About half of American doctors in a new survey say they regularly give patients placebo treatments — usually drugs or vitamins that won't really help their condition.
And many of these doctors are not honest with their patients about what they are doing, the survey found.
That contradicts advice from the American Medical Association, which recommends doctors use treatments with the full knowledge of their patients.
“It's a disturbing finding,” said Franklin Miller, director of the research ethics program at the U.S. National Institutes Health and one of the study authors. “There is an element of deception here which is contrary to the principle of informed consent.”
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The study was being published online in today's issue of BMJ, formerly the British Medical Journal.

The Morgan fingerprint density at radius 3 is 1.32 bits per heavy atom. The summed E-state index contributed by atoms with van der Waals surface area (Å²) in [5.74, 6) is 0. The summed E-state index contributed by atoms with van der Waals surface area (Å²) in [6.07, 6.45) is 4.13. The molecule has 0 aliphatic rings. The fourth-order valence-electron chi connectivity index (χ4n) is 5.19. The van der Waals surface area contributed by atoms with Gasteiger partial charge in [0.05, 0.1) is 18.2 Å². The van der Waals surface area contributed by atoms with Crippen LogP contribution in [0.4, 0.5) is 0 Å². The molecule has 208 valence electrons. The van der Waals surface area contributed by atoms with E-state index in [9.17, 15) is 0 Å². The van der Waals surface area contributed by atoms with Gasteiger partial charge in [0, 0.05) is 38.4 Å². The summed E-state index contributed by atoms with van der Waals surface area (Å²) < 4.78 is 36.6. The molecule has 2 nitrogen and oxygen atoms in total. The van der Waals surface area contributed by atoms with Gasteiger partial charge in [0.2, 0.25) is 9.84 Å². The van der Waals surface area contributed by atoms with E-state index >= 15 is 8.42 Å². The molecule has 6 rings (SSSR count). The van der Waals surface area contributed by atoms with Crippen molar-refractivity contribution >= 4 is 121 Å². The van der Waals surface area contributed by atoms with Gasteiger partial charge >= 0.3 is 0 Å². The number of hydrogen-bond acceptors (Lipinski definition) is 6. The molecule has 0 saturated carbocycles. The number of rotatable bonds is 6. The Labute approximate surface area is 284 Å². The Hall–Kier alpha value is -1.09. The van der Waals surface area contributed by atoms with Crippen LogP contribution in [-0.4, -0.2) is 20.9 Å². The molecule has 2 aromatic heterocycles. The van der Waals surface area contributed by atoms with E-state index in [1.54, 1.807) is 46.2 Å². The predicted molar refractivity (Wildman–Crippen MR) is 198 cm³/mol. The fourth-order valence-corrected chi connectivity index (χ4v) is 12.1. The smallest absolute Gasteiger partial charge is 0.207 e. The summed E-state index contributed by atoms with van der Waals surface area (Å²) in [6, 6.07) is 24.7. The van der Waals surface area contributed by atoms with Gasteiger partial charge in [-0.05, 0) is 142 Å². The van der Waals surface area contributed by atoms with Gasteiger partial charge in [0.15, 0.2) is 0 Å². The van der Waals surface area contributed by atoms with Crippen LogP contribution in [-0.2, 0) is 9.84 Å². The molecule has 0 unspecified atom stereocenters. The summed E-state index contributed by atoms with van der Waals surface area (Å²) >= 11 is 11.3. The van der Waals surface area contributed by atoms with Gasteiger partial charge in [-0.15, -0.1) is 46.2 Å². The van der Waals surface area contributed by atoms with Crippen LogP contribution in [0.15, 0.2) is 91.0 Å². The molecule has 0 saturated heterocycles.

Placebos as defined in the survey went beyond the typical sugar pill commonly used in medical studies. A placebo was any treatment that wouldn't necessarily help the patient.
Scientists have long known of the “placebo effect,” in which patients given a fake or ineffective treatment often improve anyway, simply because they expected to get better.
“Doctors may be under a lot of pressure to help their patients, but this is not an acceptable shortcut,” said Irving Kirsch, a professor of psychology at the University of Hull in Britain who has studied the use of placebos.
Researchers at the NIH sent surveys to a random sample of 1,200 internists and rheumatologists — doctors who treat arthritis and other joint problems. They received 679 responses. Of those doctors, 62 percent believed that using a placebo treatment was ethically acceptable.
Half the doctors reported using placebos several times a month, nearly 70 percent of those described the treatment to their patients as “a potentially beneficial medicine not typically used for your condition.” Only 5 percent of doctors explicitly called it a placebo treatment.
Most doctors used actual medicines as a placebo treatment.